Better Collaboration (good + collaboration)

Distribution by Scientific Domains


Selected Abstracts


Interactions between the implementation of marine protected areas and right-based fisheries management in Australia

FISHERIES MANAGEMENT & ECOLOGY, Issue 1 2005
Article first published online: 11 JAN 200, P. BAELDE
Abstract, The declaration of marine protected areas (MPAs) in Australia generates much confusion and controversy between government conservation and fisheries agencies, the fishing industry and NGOs. There are fundamental differences between the principles and practices underpinning the implementation of MPAs and fisheries management. This paper analyses the interactions between these two approaches to natural resource management and highlights the difficulties in integrating them effectively. The major challenges for governments are: poor cooperation between fisheries and conservation agencies; in principle inconsistencies between allocation of fishing rights by fisheries agencies and loss of these rights through MPA declaration; re-allocation of resources between user groups through spatial zoning; lack of fisheries expertise in conservation planning, and inappropriate single-species/single-issue approach to fisheries management. As fisheries agencies are now considering developing their own MPAs as tools for fisheries management, the need to address inconsistencies between conservation and fisheries approaches to the spatial management of natural resources increases further. Better collaboration between government agencies and better coordination of their activities would help more effective and less conflicting management of marine resources. [source]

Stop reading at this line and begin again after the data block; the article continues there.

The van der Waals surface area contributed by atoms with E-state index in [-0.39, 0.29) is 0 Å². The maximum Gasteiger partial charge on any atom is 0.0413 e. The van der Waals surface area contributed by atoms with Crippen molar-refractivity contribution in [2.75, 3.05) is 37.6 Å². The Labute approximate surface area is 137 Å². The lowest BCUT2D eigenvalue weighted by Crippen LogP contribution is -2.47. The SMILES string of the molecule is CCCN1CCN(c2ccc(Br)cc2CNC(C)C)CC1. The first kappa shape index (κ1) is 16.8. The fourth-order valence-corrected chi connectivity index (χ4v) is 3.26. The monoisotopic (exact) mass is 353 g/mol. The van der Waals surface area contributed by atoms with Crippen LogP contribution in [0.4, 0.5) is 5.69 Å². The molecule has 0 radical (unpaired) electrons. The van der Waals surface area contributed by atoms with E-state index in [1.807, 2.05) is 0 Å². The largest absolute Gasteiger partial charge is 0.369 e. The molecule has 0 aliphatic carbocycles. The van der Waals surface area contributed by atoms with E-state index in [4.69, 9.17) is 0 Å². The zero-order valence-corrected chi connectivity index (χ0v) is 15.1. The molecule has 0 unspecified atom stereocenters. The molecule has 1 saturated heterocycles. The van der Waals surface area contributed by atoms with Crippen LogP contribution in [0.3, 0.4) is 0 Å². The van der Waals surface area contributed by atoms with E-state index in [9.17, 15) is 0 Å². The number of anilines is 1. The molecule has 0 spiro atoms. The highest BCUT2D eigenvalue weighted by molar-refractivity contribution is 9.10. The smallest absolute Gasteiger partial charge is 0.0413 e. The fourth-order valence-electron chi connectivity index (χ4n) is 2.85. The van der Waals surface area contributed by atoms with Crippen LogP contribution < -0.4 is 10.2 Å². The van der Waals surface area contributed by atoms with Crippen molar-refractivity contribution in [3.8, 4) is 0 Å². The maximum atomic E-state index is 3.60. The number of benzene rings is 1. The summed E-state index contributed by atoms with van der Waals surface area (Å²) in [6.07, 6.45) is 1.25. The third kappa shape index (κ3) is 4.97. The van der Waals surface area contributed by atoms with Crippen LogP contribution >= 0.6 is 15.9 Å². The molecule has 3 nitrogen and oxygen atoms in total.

An active role for patients in clinical research?

DRUG DEVELOPMENT RESEARCH, Issue 3 2006
Deirdre O'Connell
Abstract In the context of stricter control of clinical research, more informed patients, and a growing number of patient organizations, an active role for patients in clinical research has more than one meaning. Patient involvement in research as subjects is insufficient and can be improved by the information provided by patient groups and by better collaboration between the research community and patient groups. Knowledge about and understanding of clinical trials is central to greater participation. Involvement in the research process provides another role for patients and patient groups and a number of studies have examined such involvement. Patient advocacy groups are involved in training initiatives to enable effective patient involvement in the administration and conduct of clinical research. Various national and European research and regulatory organizations now work with patient representatives, often providing training for them. A third role for patient organizations lies in supporting the research community in lobbying for increased funding, especially for independent clinical research. The area of clinical research outside randomized clinical trials needs also to be carefully considered, in particular the Outcomes Research field. Drug Dev. Res. 67:188,192, 2006. 2006 Wiley-Liss, Inc. [source]